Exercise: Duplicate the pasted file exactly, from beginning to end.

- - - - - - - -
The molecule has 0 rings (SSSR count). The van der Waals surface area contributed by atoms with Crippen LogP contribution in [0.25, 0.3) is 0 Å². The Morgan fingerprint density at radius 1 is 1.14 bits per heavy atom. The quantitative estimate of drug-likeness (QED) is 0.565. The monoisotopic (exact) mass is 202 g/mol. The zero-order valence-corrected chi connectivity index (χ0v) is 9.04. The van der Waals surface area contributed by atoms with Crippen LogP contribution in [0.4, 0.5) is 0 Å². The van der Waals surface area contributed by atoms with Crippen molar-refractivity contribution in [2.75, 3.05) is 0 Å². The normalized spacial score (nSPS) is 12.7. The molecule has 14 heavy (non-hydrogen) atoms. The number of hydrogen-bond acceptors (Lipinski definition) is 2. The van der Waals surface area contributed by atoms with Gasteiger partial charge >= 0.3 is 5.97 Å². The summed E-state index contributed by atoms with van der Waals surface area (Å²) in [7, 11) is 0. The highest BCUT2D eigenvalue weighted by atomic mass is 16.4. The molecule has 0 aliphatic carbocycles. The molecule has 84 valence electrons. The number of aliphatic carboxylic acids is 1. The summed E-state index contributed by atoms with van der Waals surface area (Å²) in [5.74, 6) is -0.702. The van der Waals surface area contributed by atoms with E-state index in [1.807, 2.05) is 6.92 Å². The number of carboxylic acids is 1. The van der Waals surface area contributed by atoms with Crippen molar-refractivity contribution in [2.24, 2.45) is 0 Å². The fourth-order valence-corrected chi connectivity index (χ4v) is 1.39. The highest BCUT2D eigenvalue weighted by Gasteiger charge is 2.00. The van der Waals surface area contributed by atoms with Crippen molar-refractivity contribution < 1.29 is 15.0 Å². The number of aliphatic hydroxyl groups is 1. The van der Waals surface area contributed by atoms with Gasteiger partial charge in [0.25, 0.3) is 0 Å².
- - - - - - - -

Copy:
The molecule has 0 rings (SSSR count). The van der Waals surface area contributed by atoms with Crippen LogP contribution in [0.25, 0.3) is 0 Å². The Morgan fingerprint density at radius 1 is 1.14 bits per heavy atom. The quantitative estimate of drug-likeness (QED) is 0.565. The monoisotopic (exact) mass is 202 g/mol. The zero-order valence-corrected chi connectivity index (χ0v) is 9.04. The van der Waals surface area contributed by atoms with Crippen LogP contribution in [0.4, 0.5) is 0 Å². The van der Waals surface area contributed by atoms with Crippen molar-refractivity contribution in [2.75, 3.05) is 0 Å². The normalized spacial score (nSPS) is 12.7. The molecule has 14 heavy (non-hydrogen) atoms. The number of hydrogen-bond acceptors (Lipinski definition) is 2. The van der Waals surface area contributed by atoms with Gasteiger partial charge >= 0.3 is 5.97 Å². The summed E-state index contributed by atoms with van der Waals surface area (Å²) in [7, 11) is 0. The highest BCUT2D eigenvalue weighted by atomic mass is 16.4. The molecule has 0 aliphatic carbocycles. The molecule has 84 valence electrons. The number of aliphatic carboxylic acids is 1. The summed E-state index contributed by atoms with van der Waals surface area (Å²) in [5.74, 6) is -0.702. The van der Waals surface area contributed by atoms with E-state index in [1.807, 2.05) is 6.92 Å². The number of carboxylic acids is 1. The van der Waals surface area contributed by atoms with Crippen molar-refractivity contribution in [2.24, 2.45) is 0 Å². The fourth-order valence-corrected chi connectivity index (χ4v) is 1.39. The highest BCUT2D eigenvalue weighted by Gasteiger charge is 2.00. The van der Waals surface area contributed by atoms with Crippen molar-refractivity contribution < 1.29 is 15.0 Å². The number of aliphatic hydroxyl groups is 1. The van der Waals surface area contributed by atoms with Gasteiger partial charge in [0.25, 0.3) is 0 Å².